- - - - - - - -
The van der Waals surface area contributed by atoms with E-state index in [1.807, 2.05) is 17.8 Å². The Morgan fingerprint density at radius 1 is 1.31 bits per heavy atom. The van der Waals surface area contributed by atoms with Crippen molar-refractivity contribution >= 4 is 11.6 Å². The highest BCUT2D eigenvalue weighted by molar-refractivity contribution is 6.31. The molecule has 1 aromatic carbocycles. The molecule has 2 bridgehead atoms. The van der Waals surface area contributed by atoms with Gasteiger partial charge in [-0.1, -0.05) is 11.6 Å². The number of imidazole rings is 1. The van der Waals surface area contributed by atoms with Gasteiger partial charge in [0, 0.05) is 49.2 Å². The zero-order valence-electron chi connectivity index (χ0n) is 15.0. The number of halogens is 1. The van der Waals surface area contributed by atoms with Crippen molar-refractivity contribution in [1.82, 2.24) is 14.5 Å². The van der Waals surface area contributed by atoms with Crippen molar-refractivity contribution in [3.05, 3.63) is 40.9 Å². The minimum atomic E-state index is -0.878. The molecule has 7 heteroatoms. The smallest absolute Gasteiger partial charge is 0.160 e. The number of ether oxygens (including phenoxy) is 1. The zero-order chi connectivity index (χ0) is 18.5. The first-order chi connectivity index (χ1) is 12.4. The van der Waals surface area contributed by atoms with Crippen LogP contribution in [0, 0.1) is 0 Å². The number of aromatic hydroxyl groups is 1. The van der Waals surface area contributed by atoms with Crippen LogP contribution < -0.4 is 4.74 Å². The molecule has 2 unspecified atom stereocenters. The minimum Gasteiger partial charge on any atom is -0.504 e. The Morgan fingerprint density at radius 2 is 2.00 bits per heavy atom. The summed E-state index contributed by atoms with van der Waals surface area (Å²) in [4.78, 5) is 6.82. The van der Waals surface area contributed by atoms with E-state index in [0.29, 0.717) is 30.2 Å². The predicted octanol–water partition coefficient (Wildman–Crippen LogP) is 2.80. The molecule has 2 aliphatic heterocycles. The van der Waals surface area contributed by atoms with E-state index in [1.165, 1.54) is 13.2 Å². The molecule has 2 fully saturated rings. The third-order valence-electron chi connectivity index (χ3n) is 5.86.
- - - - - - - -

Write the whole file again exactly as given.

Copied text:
The van der Waals surface area contributed by atoms with E-state index in [1.807, 2.05) is 17.8 Å². The Morgan fingerprint density at radius 1 is 1.31 bits per heavy atom. The van der Waals surface area contributed by atoms with Crippen molar-refractivity contribution >= 4 is 11.6 Å². The highest BCUT2D eigenvalue weighted by molar-refractivity contribution is 6.31. The molecule has 1 aromatic carbocycles. The molecule has 2 bridgehead atoms. The van der Waals surface area contributed by atoms with Gasteiger partial charge in [-0.1, -0.05) is 11.6 Å². The number of imidazole rings is 1. The van der Waals surface area contributed by atoms with Gasteiger partial charge in [0, 0.05) is 49.2 Å². The zero-order valence-electron chi connectivity index (χ0n) is 15.0. The number of halogens is 1. The van der Waals surface area contributed by atoms with Crippen molar-refractivity contribution in [1.82, 2.24) is 14.5 Å². The van der Waals surface area contributed by atoms with Crippen molar-refractivity contribution in [3.05, 3.63) is 40.9 Å². The minimum atomic E-state index is -0.878. The molecule has 7 heteroatoms. The smallest absolute Gasteiger partial charge is 0.160 e. The number of ether oxygens (including phenoxy) is 1. The zero-order chi connectivity index (χ0) is 18.5. The first-order chi connectivity index (χ1) is 12.4. The van der Waals surface area contributed by atoms with Crippen LogP contribution in [0, 0.1) is 0 Å². The number of aromatic hydroxyl groups is 1. The van der Waals surface area contributed by atoms with Crippen LogP contribution < -0.4 is 4.74 Å². The molecule has 2 unspecified atom stereocenters. The minimum Gasteiger partial charge on any atom is -0.504 e. The Morgan fingerprint density at radius 2 is 2.00 bits per heavy atom. The summed E-state index contributed by atoms with van der Waals surface area (Å²) in [4.78, 5) is 6.82. The van der Waals surface area contributed by atoms with E-state index in [0.29, 0.717) is 30.2 Å². The predicted octanol–water partition coefficient (Wildman–Crippen LogP) is 2.80. The molecule has 2 aliphatic heterocycles. The van der Waals surface area contributed by atoms with E-state index in [1.165, 1.54) is 13.2 Å². The molecule has 2 fully saturated rings. The third-order valence-electron chi connectivity index (χ3n) is 5.86.